On April 1st an article titled “US ‘may free Israel spy Jonathan Pollard’” appeared on the Middle East page of the BBC News website.
Notably, the previous BBC News website report on the subject of the current uncertainty surrounding the continuation of negotiations between Israel and the PLO appeared almost a week before, on March 26th. This latest article improves on its predecessor by noting that the four tranches of prisoner releases agreed to as a ‘goodwill gesture’ to encourage the Palestinian Authority to renew negotiations last July were from the outset tied to the progress of those talks.
“It is the second time that Mr Kerry has interrupted his schedule to press Israel and the Palestinians to extend the direct peace talks beyond 29 April – the deadline set last summer when they resumed after a three-year hiatus.
His plan has been derailed by a dispute over the release of a fourth batch of 26 long-term Palestinian prisoners from Israeli jails.
Mr Abbas had insisted that they be freed by 29 March, in keeping with a promise made by Israel before the direct negotiations resumed.
Israeli officials have said they are reluctant to proceed unless the Palestinians commit to extending the talks, and stressed that the releases have always been tied to their progress.”
However, the report’s laconic description of the reasons for Israeli public opposition to the release of convicted terrorists does little to adequately clarify the topic to audiences.
“The previous three releases were deeply unpopular with the Israeli public because many of the prisoners were convicted of murdering Israelis.”
No attempt whatsoever is made in this report to inform audiences of the Palestinian Authority’s demand that Arab-Israeli prisoners be included in the fourth tranche of releases, with BBC audiences consequently remaining unaware of the highly problematic aspects of that attempt by the PA to claim to represent citizens of another country and the clear interference in Israeli sovereignty that demand signifies. Neither is any attempt made to explain to readers the potential political fallout for Israel’s coalition government which could be brought about by any release of Arab-Israeli prisoners.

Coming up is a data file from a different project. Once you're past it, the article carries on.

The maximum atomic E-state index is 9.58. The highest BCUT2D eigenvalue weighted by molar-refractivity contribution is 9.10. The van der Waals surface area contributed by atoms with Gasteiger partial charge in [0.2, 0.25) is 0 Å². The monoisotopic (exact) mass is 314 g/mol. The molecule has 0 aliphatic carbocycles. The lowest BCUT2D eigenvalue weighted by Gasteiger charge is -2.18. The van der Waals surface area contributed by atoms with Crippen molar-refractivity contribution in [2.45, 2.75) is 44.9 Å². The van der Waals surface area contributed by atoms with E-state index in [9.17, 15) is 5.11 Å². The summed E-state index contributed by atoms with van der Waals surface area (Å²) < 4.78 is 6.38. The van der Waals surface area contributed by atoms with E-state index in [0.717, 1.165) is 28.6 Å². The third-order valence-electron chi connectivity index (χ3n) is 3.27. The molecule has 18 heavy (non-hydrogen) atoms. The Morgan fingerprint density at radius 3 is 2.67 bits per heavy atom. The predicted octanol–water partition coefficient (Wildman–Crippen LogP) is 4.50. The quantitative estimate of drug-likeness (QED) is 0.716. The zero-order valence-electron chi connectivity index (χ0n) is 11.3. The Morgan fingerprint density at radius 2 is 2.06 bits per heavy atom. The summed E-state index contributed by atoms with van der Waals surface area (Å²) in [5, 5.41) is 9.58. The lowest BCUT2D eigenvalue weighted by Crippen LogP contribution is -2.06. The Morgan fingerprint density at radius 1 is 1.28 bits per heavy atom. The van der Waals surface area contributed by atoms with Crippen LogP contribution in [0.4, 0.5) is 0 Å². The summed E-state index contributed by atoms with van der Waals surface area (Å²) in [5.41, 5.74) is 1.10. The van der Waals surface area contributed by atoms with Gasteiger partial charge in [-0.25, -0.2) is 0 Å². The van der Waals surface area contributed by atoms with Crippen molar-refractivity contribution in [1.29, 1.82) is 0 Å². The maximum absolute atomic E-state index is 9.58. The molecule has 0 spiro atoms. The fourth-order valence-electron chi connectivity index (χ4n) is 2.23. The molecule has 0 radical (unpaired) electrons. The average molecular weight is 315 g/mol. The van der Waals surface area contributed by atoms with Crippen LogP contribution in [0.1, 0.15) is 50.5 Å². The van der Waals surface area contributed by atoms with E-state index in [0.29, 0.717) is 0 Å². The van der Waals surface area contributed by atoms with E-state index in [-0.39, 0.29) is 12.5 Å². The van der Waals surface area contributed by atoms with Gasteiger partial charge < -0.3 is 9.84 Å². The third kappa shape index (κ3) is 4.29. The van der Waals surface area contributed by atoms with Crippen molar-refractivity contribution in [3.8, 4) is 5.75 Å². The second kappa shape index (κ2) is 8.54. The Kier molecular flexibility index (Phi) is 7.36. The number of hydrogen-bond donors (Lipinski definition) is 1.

If BBC audiences are to fully understand the currently debatable future of talks between Israel and the PLO, they clearly need to be made aware of the entire story behind the delayed fourth prisoner release as well as other significant aspects of the story completely overlooked in this report such as the PA’s refusal (backed by the Arab League) to renounce future claims and bring about an end to the conflict by recognizing Israel as the Jewish state.
Significantly, that particular – and much more crucial – topic has been completely ignored by the BBC in all of its reports on the current talks so far and, as we see in this article, even aspects of the story which are being reported are being framed in such a way as to present an incomplete picture.